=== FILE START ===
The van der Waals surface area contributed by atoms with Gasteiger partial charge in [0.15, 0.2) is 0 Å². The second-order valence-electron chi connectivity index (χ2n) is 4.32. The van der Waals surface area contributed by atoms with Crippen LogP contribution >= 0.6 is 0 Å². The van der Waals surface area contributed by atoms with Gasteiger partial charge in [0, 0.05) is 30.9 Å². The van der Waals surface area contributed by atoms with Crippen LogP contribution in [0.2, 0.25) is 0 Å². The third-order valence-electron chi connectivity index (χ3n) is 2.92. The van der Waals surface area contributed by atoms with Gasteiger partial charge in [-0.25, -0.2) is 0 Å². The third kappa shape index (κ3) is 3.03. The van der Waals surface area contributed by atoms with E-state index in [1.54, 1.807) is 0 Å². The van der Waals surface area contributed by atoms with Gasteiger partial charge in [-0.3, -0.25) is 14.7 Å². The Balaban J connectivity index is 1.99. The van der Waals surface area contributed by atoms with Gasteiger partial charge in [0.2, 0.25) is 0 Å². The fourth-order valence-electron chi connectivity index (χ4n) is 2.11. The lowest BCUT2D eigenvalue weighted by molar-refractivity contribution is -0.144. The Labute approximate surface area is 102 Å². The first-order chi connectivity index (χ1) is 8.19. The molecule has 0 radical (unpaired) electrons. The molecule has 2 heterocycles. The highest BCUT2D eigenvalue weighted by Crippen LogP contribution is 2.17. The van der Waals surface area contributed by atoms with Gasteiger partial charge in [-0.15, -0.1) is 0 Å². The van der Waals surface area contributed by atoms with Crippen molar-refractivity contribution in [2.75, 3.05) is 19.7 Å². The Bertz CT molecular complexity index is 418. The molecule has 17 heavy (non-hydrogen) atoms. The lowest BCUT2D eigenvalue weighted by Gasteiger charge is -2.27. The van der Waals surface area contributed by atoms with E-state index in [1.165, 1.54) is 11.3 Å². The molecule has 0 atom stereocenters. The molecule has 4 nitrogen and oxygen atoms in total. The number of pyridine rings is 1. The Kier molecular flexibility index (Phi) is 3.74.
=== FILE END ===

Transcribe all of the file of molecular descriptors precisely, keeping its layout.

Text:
The van der Waals surface area contributed by atoms with Gasteiger partial charge in [0.15, 0.2) is 0 Å². The second-order valence-electron chi connectivity index (χ2n) is 4.32. The van der Waals surface area contributed by atoms with Crippen LogP contribution >= 0.6 is 0 Å². The van der Waals surface area contributed by atoms with Gasteiger partial charge in [0, 0.05) is 30.9 Å². The van der Waals surface area contributed by atoms with Crippen LogP contribution in [0.2, 0.25) is 0 Å². The third-order valence-electron chi connectivity index (χ3n) is 2.92. The van der Waals surface area contributed by atoms with Gasteiger partial charge in [-0.25, -0.2) is 0 Å². The third kappa shape index (κ3) is 3.03. The van der Waals surface area contributed by atoms with E-state index in [1.54, 1.807) is 0 Å². The van der Waals surface area contributed by atoms with Gasteiger partial charge in [-0.3, -0.25) is 14.7 Å². The Balaban J connectivity index is 1.99. The van der Waals surface area contributed by atoms with Gasteiger partial charge in [0.2, 0.25) is 0 Å². The fourth-order valence-electron chi connectivity index (χ4n) is 2.11. The lowest BCUT2D eigenvalue weighted by molar-refractivity contribution is -0.144. The Labute approximate surface area is 102 Å². The first-order chi connectivity index (χ1) is 8.19. The molecule has 0 radical (unpaired) electrons. The molecule has 2 heterocycles. The highest BCUT2D eigenvalue weighted by Crippen LogP contribution is 2.17. The van der Waals surface area contributed by atoms with Gasteiger partial charge in [-0.15, -0.1) is 0 Å². The van der Waals surface area contributed by atoms with Crippen molar-refractivity contribution in [2.75, 3.05) is 19.7 Å². The Bertz CT molecular complexity index is 418. The molecule has 17 heavy (non-hydrogen) atoms. The lowest BCUT2D eigenvalue weighted by Gasteiger charge is -2.27. The van der Waals surface area contributed by atoms with E-state index in [1.165, 1.54) is 11.3 Å². The molecule has 0 atom stereocenters. The molecule has 4 nitrogen and oxygen atoms in total. The number of pyridine rings is 1. The Kier molecular flexibility index (Phi) is 3.74.